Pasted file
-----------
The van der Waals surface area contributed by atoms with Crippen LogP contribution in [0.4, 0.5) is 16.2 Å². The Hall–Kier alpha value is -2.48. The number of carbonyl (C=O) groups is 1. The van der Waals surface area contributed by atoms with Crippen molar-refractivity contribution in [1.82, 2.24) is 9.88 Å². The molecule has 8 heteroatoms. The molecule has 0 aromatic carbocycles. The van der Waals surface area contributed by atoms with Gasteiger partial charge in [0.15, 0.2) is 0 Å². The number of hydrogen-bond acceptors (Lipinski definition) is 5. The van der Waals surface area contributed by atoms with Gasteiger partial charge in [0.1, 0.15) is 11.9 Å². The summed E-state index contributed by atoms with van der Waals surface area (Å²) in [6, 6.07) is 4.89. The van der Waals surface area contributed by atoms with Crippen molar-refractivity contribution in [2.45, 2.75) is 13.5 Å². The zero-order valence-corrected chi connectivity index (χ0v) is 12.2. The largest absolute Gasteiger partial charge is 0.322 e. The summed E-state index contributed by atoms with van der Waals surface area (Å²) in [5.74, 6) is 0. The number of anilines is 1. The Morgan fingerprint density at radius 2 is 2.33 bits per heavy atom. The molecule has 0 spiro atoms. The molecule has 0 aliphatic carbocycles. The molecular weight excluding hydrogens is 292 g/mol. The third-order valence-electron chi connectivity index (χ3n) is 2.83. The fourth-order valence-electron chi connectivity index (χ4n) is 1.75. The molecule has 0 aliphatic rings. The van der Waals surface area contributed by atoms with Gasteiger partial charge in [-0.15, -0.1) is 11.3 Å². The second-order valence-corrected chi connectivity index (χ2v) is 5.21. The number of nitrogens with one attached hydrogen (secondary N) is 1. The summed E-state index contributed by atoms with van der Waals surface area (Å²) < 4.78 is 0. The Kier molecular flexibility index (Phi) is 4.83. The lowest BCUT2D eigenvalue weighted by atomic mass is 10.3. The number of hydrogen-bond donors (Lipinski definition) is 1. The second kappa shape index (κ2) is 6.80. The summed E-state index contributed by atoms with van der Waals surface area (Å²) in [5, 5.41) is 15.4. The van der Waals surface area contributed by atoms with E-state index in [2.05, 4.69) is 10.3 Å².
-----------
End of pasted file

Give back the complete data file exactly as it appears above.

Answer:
The van der Waals surface area contributed by atoms with Crippen LogP contribution in [0.4, 0.5) is 16.2 Å². The Hall–Kier alpha value is -2.48. The number of carbonyl (C=O) groups is 1. The van der Waals surface area contributed by atoms with Crippen molar-refractivity contribution in [1.82, 2.24) is 9.88 Å². The molecule has 8 heteroatoms. The molecule has 0 aromatic carbocycles. The van der Waals surface area contributed by atoms with Gasteiger partial charge in [0.15, 0.2) is 0 Å². The number of hydrogen-bond acceptors (Lipinski definition) is 5. The van der Waals surface area contributed by atoms with Gasteiger partial charge in [0.1, 0.15) is 11.9 Å². The summed E-state index contributed by atoms with van der Waals surface area (Å²) in [6, 6.07) is 4.89. The van der Waals surface area contributed by atoms with Crippen molar-refractivity contribution in [2.45, 2.75) is 13.5 Å². The zero-order valence-corrected chi connectivity index (χ0v) is 12.2. The largest absolute Gasteiger partial charge is 0.322 e. The summed E-state index contributed by atoms with van der Waals surface area (Å²) in [5.74, 6) is 0. The number of anilines is 1. The Morgan fingerprint density at radius 2 is 2.33 bits per heavy atom. The molecule has 0 spiro atoms. The molecule has 0 aliphatic carbocycles. The molecular weight excluding hydrogens is 292 g/mol. The third-order valence-electron chi connectivity index (χ3n) is 2.83. The fourth-order valence-electron chi connectivity index (χ4n) is 1.75. The molecule has 0 aliphatic rings. The van der Waals surface area contributed by atoms with Gasteiger partial charge in [-0.15, -0.1) is 11.3 Å². The second-order valence-corrected chi connectivity index (χ2v) is 5.21. The number of nitrogens with one attached hydrogen (secondary N) is 1. The summed E-state index contributed by atoms with van der Waals surface area (Å²) < 4.78 is 0. The Kier molecular flexibility index (Phi) is 4.83. The lowest BCUT2D eigenvalue weighted by atomic mass is 10.3. The number of hydrogen-bond donors (Lipinski definition) is 1. The second kappa shape index (κ2) is 6.80. The summed E-state index contributed by atoms with van der Waals surface area (Å²) in [5, 5.41) is 15.4. The van der Waals surface area contributed by atoms with E-state index in [2.05, 4.69) is 10.3 Å².